Celebrating a milestone: Donovan’s Service turns 80
Newspaper headlines blasted about the disappearance of aviator Amelia Earhart. Pint-sized Hollywood film star Shirley Temple charmed movie audiences across the nation. Tourists flocked to San Francisco to admire the newly built Golden Gate Bridge.
And on July 3, 1937, a familiar sight in Shawnee was born.
On that day, 41-year-old husband and father, William “Al-Babe” Donovan, opened Donovan’s Service near the southwest corner of 5th and Main streets.
Years later, those street names would change, of course, with 5th Street becoming Nieman Road and Main Street becoming Johnson Drive.
His brand new business proudly featured two gas pumps and a ditch, he dug himself, to work on cars.
An Iowa native, Donovan moved to the Kansas City area in 1932 for better job opportunities. Plus, he had a cousin living this way.
His background with cars was decent, having started during World War I when he worked on a motor pool for the military in 1918.
In 1934, he was running a gas station in Shawnee when he realized a row of dilapidated cabins was for sale. It seemed the perfect opportunity to start his own business a few years later.
Donovan and his family lived in a house on their newly bought property and used one of the old cabins as an office.
Although Shawnee was a sleepy farm town with a population of around 300 back then, Donovan’s Service was open 24/7 to serve travelers.
In the 1940s, Donovan tore down the shabby cabin to build an actual office, plus he constructed a proper garage.
When he wasn’t busy working on the Ford Model A’s and Model T’s stopping by his humble shop, Donovan and his family were immersing themselves in the community.
Donovan’s grandson, Pat, who now runs the family business, fondly recalls his grandfather telling him that across the street there was a field with 14-foot tall weeds. Donovan and a few buddies cleared that field to play baseball.
The site is now a shopping strip.
Donovan also spent a lot of time teaching his children the ins and outs of the business.
Pat’s father, William, grew up sweeping the garage, pumping gas and learning how to fix cars.
Pat’s childhood was very similar.
He’s been working at Donovan’s Service since 1969, jokingly saying he didn’t have much of a choice.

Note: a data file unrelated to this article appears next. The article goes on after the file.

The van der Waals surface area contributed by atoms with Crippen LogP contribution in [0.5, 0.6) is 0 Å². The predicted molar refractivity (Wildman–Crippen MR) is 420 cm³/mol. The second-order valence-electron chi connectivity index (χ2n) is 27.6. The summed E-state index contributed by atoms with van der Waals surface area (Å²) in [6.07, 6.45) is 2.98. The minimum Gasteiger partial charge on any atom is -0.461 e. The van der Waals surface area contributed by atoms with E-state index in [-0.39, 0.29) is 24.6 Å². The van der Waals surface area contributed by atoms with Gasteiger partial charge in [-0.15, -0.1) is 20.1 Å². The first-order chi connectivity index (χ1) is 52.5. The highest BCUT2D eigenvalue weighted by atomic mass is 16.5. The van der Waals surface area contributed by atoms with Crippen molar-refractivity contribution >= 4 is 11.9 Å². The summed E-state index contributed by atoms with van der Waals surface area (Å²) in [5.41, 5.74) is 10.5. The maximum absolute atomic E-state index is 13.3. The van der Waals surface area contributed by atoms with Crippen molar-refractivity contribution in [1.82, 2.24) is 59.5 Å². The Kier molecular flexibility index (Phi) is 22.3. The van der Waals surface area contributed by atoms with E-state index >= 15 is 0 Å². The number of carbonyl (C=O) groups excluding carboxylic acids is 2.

“I wa 14 years old and I got to drive cars,” Pat told the Dispatch. “All my friends were starting to drive and I knew how to fix their cars. They thought it was pretty cool.”
The 1970s were a big change for Donovan’s Service and the Donovan family.
It was during this decade his father took over the business, the shop started closing on Sundays, and Pat met and married his sweetheart Janet.
The couple raised three sons and they now have six grandchildren.
Their middle son, John, is now a mechanic at Donovan’s Service.
Today, the business is more modern and thriving, but still encaptures the mom-and-pop nostalgia from its early roots.
There have been drastic changes. The gas pumps disappeared in the late 1990s and the business is now closed on weekends. The house on the property, eventually used as storage, was torn down in 2009.
The business now houses 9 bays in two garages.
“We’re thankful for everyone who walks through the door,” Pat said. “We’re lucky that we’re able to have a lot of customers without doing any advertising.”
In addition to Pat and John, other family members help out with the business now as well.
Pat’s nephew, William Nealey, is a mechanic and John’s 7-year-old son, Callen, helps out with sweeping, handing wrenches to his dad and learning how to tighten and loosen screws.
“I just like helping my dad,” Callen said. “Getting dirty is fun.”
Janet helps her husband run the business by doing all the paperwork, such as the bookkeeping, payroll and taxes.
And over the years, the family has seen their fair share of cool rides drop by the shop.
Classic cars are always a treat, both father and son agree.
One time, someone brought in a 1975 checkered cab, and John bought it. He restored the vehicle and displays it at car shows.
Just a few months ago, Pat added, a customer came in with a Tesla.
The best part about owning a shop, however, is the opportunity to meet new people, Pat insisted.
“A lot of my customers have become friends over the years and I’m seeing second and third generations come in,” he said. “It’s the reward of the business.”
To celebrate Donovan’s Service’s monumental milestone, the family held an open house earlier this month at the shop.
The mayor, along with other city officials and long-time customers, showed up to enjoy refreshments and mingle.
The mayor presented Pat with a proclamation stating July 3 as Donovan’s Service Day.
It was an act that both touched the Donovan family and reminded them the business they continue to grow, after eight decades, is rarity.
“Shawnee is a tight community and this place has small town written all over it,” Pat said. “That’s what makes it charming and it’s amazing that feeling has lasted as long as it has now that the city is over 60,000 people. We’re really grateful for all the support Shawnee has given us over the last 80 years.”